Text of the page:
After a brief time-out, the band regrouped. And in the ensuing years, Cinderella has continued to enjoy enormous success — consistently selling out 10-20,000 seat venues as a must-see live act. However, seemingly boasting a "We will sell no wine before its time" mantra, Tom Keifer has bided his time in terms of releasing any new music since his MTV glory days. But in 2013, it appears that the time finally has arrived!

Produced by Keifer, along with his wife Savannah and veteran producer / engineer Chuck Turner, The Way Life Goes is gritty, organic and funky, and serves as a vivid portrait of an artist whose songwriting has matured over the last two decades while maintaining his signature style.

The record kicks off strong with "Solid Ground" — a soulful, gospel-flavored gem. With stellar back-up vocal performances from Etta Britt and Crystal Taliefero and the closing lyrics — I need some shelter. I need some shelter, it harkens back to Keifer's illustrious past.

"A Different Light" comes frighteningly close to crossing over into the spiritual realm — All God's children need a helping hand.  But you got to see before you understand. However, any perceived faith message is bathed in enough black lit ambiguity that you won't likely get any on ya. But it's one of the record's best.

"It's Not Enough" is also an infectious highlight.  It's clearly a down and dirty drug song (I think)  — I'm a burning Cadillac with a monkey in the back. Gotta feed him. It's not enough.  However, I'm uncertain as to which side of the issue it's taking.

Nobody captures honest emotion and bottles pure passion in a love song quite like Tom Keifer. Hence, "Thick and Thin" shines brightly — Be the truth in a world that's lying. Give up my last breath if you were dying. I'll stand by you. Thick and thin. As if it were a lost track from Still Climbing, this one is classic Keifer all the way.

In a similar, yet simpler vein, "Ask Me Yesterday" (co-written with Savannah Keifer and Jim Peterik) may be his best, most heartfelt tune ever. That's a huge statement to make, given Keifer's impeccable body of work. However, I stand by my words.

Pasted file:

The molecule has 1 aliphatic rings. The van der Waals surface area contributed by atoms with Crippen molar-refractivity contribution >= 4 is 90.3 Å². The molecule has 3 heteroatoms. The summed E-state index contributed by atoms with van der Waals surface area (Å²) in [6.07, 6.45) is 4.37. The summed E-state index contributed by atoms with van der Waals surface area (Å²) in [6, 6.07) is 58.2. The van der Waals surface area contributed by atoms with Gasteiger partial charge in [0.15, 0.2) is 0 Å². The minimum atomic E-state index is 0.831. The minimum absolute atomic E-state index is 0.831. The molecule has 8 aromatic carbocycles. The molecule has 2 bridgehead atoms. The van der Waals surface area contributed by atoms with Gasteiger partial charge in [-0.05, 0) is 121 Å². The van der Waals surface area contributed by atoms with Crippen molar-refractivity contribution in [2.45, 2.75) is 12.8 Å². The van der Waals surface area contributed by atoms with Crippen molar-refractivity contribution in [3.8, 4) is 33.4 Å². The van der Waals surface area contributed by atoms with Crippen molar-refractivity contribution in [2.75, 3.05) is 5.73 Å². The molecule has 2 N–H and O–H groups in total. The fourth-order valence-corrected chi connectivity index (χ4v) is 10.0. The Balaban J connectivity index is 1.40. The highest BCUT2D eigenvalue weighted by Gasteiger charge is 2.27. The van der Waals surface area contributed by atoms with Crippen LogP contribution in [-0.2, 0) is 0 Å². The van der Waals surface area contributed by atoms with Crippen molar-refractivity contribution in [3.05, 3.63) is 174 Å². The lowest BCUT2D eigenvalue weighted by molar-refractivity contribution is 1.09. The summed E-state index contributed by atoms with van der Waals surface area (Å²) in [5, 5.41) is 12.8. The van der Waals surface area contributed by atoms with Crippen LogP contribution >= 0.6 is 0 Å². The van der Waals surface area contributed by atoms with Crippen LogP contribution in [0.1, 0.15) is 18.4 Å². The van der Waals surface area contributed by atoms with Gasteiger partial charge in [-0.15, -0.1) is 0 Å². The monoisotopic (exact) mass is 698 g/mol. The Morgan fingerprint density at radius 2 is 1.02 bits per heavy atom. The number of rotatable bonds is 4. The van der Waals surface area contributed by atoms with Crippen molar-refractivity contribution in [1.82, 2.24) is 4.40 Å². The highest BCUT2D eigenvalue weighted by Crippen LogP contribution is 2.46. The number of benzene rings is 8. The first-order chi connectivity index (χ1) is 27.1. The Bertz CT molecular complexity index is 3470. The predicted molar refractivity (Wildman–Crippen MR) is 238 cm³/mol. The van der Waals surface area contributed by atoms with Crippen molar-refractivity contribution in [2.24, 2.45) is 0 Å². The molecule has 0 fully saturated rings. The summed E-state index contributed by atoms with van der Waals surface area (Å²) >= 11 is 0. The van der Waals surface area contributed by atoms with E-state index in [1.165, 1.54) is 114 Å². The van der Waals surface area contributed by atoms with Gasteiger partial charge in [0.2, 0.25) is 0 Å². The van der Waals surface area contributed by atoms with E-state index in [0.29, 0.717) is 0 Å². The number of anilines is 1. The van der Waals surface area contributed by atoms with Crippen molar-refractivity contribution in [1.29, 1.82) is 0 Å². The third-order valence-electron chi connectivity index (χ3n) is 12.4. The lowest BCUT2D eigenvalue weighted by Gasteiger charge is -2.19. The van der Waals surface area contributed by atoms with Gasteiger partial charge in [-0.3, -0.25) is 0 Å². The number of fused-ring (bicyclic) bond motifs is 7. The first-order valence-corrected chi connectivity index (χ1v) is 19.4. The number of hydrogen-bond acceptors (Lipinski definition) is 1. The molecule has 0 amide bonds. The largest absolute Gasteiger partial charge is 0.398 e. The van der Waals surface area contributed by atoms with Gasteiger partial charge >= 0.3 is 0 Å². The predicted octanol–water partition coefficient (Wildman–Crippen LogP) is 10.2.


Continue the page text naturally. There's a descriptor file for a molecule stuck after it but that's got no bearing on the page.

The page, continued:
Featuring a special guest appearance by Jeff LaBar, "Mood Elevator" reads like a page torn straight from the Night Songs playbook and seems to point to what a new millennium Cinderella record might sound like...

I said, "Doctor — It's been raining and a pouring."
Wrote a prescription — said "Call me in the morning."
See what you're missing is just a shot of serotonin.
So good for fixin' anything that you got broken.
(From "Mood Elevator")

"Welcome to my Mind" is bluesy, dark and edgy.  If MTV was still around, this clip could be epic...

Sirens are whining — Monkeys are flying.
Walls are all closing in my mind.
Mirrors are screaming — Walk on the ceiling.
Oh what a feeling in my mind.
(From "Welcome to my Mind")

Another well-crafted Keifer ballad, "You Showed Me," possesses a little country twang and is one of several tracks on the record that tastes a bit like Sticky Fingers. Darn good stuff, man.

To make an authentic roots record, you need all of the essential ingredients. For starters, The Way Life Goes was recorded at various studios throughout Nashville. Keifer  provides all lead vocals as well as guitars and keyboards. He's also assembled an all-star cast of musicians: Greg Morrow (Dixie Chicks, Steve Earl) / drums, Michael Rhodes (Faith Hill, Reba McEntire) / bass, Tony Harrell / piano and organ, and Pat Buchanan (No, not that Pat Buchanan) / harmonica, guitars. The end result is a splendid, cohesive and well-produced record that absolutely was worth the wait.

-Christopher Long
(May 2013)

Don't miss this gem:



C'MON! -